by Ink Blot, Carl Murks, and Joe Shlabotnik

Introduction. For a long time it has been known that MR imaging is of advantage in ear diagnostics, but to our knowledge, no one has performed MR studies of the ear drums yet (= we did not look up the original references nor any other reference). It is believed that (= our boss believes) MR imaging of the ear drums is a highly significant diagnostic area for exploratory studies (= we all know it is a totally useless topic). In the following paper we present a pivotal study performed at our institution.

Materials and Methods. We acquired T1-weighted images of 6 ears (= all three co-authors were examined, each of them having two ears; say no more about what was done).

Results. Three of the imaging experiments were chosen for detailed study (= the results of the others were too bad and did not make any sense). The figures show typical results (= the results fitting best our ideas are shown). Statistics were performed with the Sidecar-Tripleburger test (= we opened a book on statistics randomly and choose the first statistical procedure we came across). The statistical results are correct within an order of magnitude (= they are completely wrong but hopefully the journal editor and the reviewers are too lazy or incompetent to check).

Discussion. The aim of the study was to image the ear drums. It is generally believed that such MR imaging procedures have a great future (= in the meantime our boss has convinced a friend about the value of his idea, so there are already two who believe in it). While it was not possible to provide definite answers to our scientific questions (= the experiment was unsuccessful, but we still hope to get it published) the results correlated closely to visual findings (= we looked into the ears and were able to distinguish clean from dirty ones). The results are of great theoretical and practical importance (= they are interesting to our superior and the public relations agency of a manufacturer of cotton ear-cleaners).

A careful analysis of the obtainable data reveals a definite trend (= we lost our notes and erased some of the data files. Anyhow these data are practically meaningless). A statistically oriented projection of the significance of these findings leads us to the conclusions that a task force is needed to cope with the results (= even a wild guess has not brought any solution and we do not know what else to do with the results). It is clear that much additional work will be required before a complete understanding of the phenomenon will be possible (= we do not understand anything we saw even though somebody else tried to explain the results to us). It is hoped that this study will stimulate further investigation in this field (= this is a lousy paper, but so are all others in this miserable field; we hope it will be published and we can apply for some research grants).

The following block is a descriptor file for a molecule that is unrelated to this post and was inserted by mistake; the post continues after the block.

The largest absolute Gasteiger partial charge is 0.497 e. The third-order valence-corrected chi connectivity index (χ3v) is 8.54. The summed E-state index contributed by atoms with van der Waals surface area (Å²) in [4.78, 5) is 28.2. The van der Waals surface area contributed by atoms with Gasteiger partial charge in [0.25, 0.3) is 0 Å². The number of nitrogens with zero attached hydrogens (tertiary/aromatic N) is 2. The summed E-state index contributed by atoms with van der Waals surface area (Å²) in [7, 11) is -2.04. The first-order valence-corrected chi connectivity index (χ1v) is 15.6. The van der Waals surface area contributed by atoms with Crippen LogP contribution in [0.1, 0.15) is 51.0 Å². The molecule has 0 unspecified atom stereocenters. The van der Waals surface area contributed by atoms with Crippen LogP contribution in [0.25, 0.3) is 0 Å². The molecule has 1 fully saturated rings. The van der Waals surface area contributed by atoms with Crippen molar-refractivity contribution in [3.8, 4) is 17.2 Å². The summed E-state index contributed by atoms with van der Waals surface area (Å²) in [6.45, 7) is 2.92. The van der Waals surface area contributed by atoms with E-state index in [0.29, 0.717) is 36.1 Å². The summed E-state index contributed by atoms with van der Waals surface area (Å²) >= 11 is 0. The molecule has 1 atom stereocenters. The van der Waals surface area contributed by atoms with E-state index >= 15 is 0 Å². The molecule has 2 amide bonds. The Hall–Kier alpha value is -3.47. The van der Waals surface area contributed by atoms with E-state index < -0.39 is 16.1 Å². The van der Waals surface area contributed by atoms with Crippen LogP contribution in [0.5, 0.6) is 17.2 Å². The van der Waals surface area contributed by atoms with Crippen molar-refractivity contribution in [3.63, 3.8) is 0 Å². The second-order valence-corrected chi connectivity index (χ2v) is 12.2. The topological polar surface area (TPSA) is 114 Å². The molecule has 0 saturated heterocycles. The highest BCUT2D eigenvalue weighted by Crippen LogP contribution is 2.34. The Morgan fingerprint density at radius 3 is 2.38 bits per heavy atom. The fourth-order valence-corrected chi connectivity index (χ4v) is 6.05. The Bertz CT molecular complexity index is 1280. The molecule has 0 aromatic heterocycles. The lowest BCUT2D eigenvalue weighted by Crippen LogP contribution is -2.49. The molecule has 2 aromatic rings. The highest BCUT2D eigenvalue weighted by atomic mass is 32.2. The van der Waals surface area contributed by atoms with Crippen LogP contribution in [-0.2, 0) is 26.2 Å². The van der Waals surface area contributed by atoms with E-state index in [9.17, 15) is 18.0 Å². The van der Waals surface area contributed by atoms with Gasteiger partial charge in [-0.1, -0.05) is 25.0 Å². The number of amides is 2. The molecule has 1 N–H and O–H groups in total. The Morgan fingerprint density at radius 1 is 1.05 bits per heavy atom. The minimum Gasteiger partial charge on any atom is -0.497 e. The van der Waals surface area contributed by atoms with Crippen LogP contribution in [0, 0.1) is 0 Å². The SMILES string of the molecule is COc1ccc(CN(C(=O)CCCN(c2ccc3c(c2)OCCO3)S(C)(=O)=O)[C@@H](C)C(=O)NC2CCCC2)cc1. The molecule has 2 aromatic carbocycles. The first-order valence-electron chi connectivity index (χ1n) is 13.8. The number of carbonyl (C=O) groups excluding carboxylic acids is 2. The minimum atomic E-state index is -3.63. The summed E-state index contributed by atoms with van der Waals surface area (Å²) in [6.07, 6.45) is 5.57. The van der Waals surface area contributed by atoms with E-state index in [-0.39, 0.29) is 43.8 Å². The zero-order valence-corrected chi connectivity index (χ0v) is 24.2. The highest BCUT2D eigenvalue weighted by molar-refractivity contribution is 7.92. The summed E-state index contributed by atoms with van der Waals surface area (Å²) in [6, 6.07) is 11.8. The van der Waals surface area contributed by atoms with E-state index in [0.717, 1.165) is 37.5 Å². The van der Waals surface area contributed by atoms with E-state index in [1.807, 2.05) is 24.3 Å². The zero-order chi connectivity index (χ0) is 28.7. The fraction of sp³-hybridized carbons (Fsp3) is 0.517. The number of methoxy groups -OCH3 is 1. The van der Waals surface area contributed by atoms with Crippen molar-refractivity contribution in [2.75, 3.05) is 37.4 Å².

We are aware of the far-reaching implications of this study for the practice of ear, nose, and throat medicine (= our boss will get a lot of money from the public relations agency of cotton ear-cleaners, which now has scientific pictures of dirty ears before and after cleaning).

Acknowledgments. We are grateful to Elli Pirelli for assistance and Ein Stein for valuable discussion (= Pirelli is the technician who did the work and Stein explained to us what to do with the results).

A good scientific paper should be written in an easily readable, self-explanatory style, with short sentences
— and it should be reproducible.

Good science writing

A good scientific paper should be written in an easily readable, self-explanatory style with short sentences. If and when you are a well-established scientist, you can start writing prose. The editor of the journal to which you submit your paper will not dare to reject it. Then scientific papers sound like this:

"Water in biological systems is often regarded as the broth of life, solvent for the macromolecules of the cytoplasm, and space-filler for the nucleus. Tissue cells are bathed in extracellular water, through which small molecules … shuttle between cells and the grand circulation."

It is far more pleasant to read such a paper because it is easy reading and entertaining. If the contents are up to writing style, then such a paper is perfect because it combines good science with good penmanship. But there are few good scientists and few good writers in this world. The combination of a good scientist and a good writer in one person is even rarer. In many instances papers in the style in the last paragraph decline into prose that is too exuberant and flowery. The reader should not giggle when studying a scientific paper:

"Ours is a dynamic view of water in which water molecules move freely throughout their environment. … Much work remains to be done, of course."

Citation: Rinck PA. Printed results. Politically correct scientific publications. Rinckside 2023; 34,2: 3-5.

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Rinckside • ISSN 2364-3889